8 Are they really good for the environment? Electric cars may generate no tailpipe emissions, but the battery power sources, the recycling of its components and the manufacture of the vehicles and batteries contribute to carbon emissions. Obviously, if the source of energy to power the car is not renewable, the CO2 emissions will be much higher. In addition, the extraction, refinement, transportation and manufacture of lithium-ion batteries is also a concern because the process is energy-intensive and the mining of many of the raw materials raises both ethical and environmental issues. One important step is the European Commission’s proposed regulation of batteries. This, the world’s first-ever sustainable battery law, aims not only to ensure ethical mining techniques but also to reduce demand for mining by more effectively recycling the raw materials. Looking ahead, potential alternatives to the raw materials are being explored, such as the development of a new sodium-ion battery by CATL, a Chinese battery giant.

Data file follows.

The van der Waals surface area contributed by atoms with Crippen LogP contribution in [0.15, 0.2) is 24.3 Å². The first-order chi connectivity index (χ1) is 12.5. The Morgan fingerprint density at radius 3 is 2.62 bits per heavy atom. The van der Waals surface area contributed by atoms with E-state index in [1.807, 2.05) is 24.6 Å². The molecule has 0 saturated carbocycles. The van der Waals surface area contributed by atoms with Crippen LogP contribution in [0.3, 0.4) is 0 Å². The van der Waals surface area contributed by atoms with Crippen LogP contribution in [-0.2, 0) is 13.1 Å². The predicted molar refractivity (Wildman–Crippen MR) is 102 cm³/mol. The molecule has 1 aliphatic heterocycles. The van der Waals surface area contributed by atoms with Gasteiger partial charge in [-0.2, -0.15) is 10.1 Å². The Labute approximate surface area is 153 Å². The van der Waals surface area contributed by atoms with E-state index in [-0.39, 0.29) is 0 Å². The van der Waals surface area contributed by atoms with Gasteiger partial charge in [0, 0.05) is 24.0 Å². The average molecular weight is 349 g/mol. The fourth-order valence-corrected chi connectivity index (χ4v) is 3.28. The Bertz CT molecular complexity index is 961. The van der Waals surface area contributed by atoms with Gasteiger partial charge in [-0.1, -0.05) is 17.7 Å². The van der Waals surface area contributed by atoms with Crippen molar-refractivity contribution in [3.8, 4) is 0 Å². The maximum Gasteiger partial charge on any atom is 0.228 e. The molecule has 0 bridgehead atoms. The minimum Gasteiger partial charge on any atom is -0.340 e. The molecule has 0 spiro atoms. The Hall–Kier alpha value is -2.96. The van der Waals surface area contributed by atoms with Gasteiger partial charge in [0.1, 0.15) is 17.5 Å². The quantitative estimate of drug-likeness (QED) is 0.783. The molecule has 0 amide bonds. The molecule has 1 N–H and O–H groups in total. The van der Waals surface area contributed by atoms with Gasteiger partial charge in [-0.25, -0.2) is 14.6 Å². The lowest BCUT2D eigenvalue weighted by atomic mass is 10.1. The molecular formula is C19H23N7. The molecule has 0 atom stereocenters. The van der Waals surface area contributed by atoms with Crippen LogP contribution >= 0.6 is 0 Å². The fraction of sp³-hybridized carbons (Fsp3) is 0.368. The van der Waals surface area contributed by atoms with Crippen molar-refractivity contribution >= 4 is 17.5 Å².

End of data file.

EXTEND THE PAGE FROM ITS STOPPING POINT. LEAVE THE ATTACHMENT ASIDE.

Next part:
9 Do electric cars depreciate quickly? Generally, electric cars depreciate at more or less the same rate as petrol and diesel — and similarly, some models hold their value better than others. However, the future depreciation on petrol and diesel cars will be significantly affected by government policy in the coming years. It is likely both will become more expensive to own and run, so electric cars are likely to be more resistant to losing value in the long term. 

10 Are we going to have one million EVs on the road by 2030? There is no doubt the plan to have one million EVs on our roads by 2030 as confirmed in the 2021 Climate Action Plan is a very ambitious one, but it is far more achievable now than it was when first mooted in 2019. Since then the EU has indicated it is likely to introduce a similar ban in 2035, thereby sending a clear message to carmakers that there is no future for petrol and diesel on the continent. Car manufacturers are also setting their own dates for the demise of petrol and diesel. Both developments will have a significant impact on car availability over this decade. 

So, should you buy an EV now or should you wait? If you have access to a home charger and you can afford either a new or used electric car, then it makes sense to take the leap.